For those interstellar travelers hungry to hit high speed, there are places to visit!
New research indicates that there are several tens of billions of potentially habitable, Earth-size planets, in the Milky Way Galaxy alone.
Analysis by Univ. of Calif. Berkeley and University of Hawaii astronomers shows that one in five sun-like stars have potentially habitable, Earth-size planets.
Kepler spacecraft data
The key instrument used in the assessment is NASA’s Kepler space telescope. Launched in 2009, the spacecraft has been on the lookout for planets outside the solar system that cross in front of, or transit, their stars, which causes a slight diminution – about one hundredth of 1 percent – in the star’s brightness.
From among the 150,000 stars photographed every 30 minutes for four years, NASA’s Kepler team reported more than 3,000 planet candidates.
Many of these are much larger than Earth – ranging from large planets with thick atmospheres, like Neptune, to gas giants like Jupiter – or in orbits so close to their stars that they are roasted.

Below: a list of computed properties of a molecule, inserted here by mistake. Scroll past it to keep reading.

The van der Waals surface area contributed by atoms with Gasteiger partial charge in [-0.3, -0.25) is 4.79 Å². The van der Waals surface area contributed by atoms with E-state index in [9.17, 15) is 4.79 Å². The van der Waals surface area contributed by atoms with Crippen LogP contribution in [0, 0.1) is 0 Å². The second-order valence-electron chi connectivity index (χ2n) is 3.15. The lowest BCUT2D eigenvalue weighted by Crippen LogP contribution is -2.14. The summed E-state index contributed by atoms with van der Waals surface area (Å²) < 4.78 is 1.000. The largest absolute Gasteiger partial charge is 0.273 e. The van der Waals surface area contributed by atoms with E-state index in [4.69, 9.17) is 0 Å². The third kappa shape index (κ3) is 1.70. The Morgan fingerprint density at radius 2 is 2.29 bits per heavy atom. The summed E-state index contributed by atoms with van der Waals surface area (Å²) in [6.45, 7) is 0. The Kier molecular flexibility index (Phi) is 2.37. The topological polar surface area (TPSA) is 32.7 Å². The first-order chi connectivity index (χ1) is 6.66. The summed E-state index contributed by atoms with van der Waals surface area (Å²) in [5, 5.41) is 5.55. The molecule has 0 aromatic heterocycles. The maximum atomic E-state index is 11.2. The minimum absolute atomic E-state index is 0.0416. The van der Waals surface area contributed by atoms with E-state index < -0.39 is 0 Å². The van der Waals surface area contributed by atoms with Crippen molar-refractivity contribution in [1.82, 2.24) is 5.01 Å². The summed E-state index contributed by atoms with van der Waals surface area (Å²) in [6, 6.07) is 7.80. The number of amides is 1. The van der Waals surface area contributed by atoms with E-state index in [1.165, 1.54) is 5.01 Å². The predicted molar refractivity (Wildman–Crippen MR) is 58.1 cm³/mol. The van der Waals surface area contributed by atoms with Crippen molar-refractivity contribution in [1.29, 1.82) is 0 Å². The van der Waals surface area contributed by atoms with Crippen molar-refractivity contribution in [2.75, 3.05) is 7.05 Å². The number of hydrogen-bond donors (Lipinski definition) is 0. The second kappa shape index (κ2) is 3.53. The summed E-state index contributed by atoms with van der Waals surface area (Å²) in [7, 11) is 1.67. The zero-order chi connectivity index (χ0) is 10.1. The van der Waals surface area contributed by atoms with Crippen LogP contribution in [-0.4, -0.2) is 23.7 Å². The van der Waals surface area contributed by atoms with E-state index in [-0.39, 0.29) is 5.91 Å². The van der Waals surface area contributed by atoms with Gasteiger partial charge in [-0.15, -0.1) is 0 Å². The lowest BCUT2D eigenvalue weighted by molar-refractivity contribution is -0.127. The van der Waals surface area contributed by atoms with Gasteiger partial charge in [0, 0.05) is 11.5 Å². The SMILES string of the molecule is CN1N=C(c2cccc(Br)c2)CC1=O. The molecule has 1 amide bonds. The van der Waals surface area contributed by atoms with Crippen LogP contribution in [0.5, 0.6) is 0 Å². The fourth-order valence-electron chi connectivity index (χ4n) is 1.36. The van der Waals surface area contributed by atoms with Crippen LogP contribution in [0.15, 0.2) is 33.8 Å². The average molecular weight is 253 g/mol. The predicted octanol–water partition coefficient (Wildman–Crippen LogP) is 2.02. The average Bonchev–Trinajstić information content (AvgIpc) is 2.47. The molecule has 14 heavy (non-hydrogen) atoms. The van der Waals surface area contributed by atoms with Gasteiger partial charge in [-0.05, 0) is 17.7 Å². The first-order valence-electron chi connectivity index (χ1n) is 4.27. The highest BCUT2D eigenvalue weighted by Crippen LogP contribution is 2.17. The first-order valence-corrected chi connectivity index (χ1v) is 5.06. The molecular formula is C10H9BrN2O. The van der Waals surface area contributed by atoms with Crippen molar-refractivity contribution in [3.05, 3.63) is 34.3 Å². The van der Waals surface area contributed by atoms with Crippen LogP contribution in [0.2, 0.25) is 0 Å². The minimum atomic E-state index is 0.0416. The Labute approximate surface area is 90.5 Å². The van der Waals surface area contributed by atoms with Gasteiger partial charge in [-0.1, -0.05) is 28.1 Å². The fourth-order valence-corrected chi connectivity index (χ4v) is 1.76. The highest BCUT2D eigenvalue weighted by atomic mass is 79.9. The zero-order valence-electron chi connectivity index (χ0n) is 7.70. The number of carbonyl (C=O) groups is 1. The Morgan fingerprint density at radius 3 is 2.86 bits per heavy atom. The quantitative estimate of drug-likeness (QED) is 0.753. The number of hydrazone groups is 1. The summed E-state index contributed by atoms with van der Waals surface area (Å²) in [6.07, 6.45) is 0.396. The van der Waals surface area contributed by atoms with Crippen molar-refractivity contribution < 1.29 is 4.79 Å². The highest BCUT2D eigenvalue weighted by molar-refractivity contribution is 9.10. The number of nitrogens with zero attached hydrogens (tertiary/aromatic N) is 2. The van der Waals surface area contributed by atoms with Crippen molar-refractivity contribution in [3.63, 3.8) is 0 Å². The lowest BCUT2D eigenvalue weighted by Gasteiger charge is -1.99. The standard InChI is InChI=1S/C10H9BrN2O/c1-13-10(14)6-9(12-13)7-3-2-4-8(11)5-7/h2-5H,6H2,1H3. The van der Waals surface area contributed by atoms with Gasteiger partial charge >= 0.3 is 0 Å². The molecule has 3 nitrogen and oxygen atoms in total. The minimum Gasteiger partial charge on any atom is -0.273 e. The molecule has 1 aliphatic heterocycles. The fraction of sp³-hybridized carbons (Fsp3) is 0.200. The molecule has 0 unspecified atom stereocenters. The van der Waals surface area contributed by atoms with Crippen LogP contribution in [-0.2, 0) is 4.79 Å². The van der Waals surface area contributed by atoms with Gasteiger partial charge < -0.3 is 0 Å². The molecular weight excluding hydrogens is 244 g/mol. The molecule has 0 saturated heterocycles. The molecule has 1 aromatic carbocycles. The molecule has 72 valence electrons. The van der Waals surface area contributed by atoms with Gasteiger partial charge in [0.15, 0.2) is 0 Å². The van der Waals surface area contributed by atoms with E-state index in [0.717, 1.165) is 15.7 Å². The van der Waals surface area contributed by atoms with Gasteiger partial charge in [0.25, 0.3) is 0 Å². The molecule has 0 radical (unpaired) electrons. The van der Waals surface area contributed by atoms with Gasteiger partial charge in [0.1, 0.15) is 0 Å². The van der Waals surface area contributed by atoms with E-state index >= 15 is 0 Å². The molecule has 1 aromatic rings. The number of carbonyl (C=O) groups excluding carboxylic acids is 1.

But based on a statistical analysis, accounting for missed planets, as well as the fact that only a small fraction of planets are oriented so that they cross in front of their host star as seen from Earth, that has allowed researchers to estimate that 22 percent of all sun-like stars in the galaxy have Earth-size planets in their habitable zones.
Astronomers now estimate that one in five stars like the sun have planets about the size of Earth and a surface temperature conducive to life.
UC Berkeley graduate student Erik Petigura, Andrew Howard, a former UC Berkeley post-doctoral fellow who is now on the faculty of the Institute for Astronomy at the University of Hawaii and Geoffrey Marcy, UC Berkeley professor of astronomy, have published their analysis and findings via the online early edition of the journal Proceedings of the National Academy of Sciences.
The team cautioned that Earth-size planets in orbits about the size of Earth’s are not necessarily hospitable to life, even if they reside in the habitable zone around a star where the temperature is not too hot and not too cold.
“Some may have thick atmospheres, making it so hot at the surface that DNA-like molecules would not survive. Others may have rocky surfaces that could harbor liquid water suitable for living organisms,” Marcy said. “We don’t know what range of planet types and their environments are suitable for life.”
According to Howard in a university press statement: “With this result, we’ve come home, in a sense, by showing that planets like our Earth are relatively common throughout the Milky Way Galaxy.”
For a video highlighting the new work, go to:
By Leonard David
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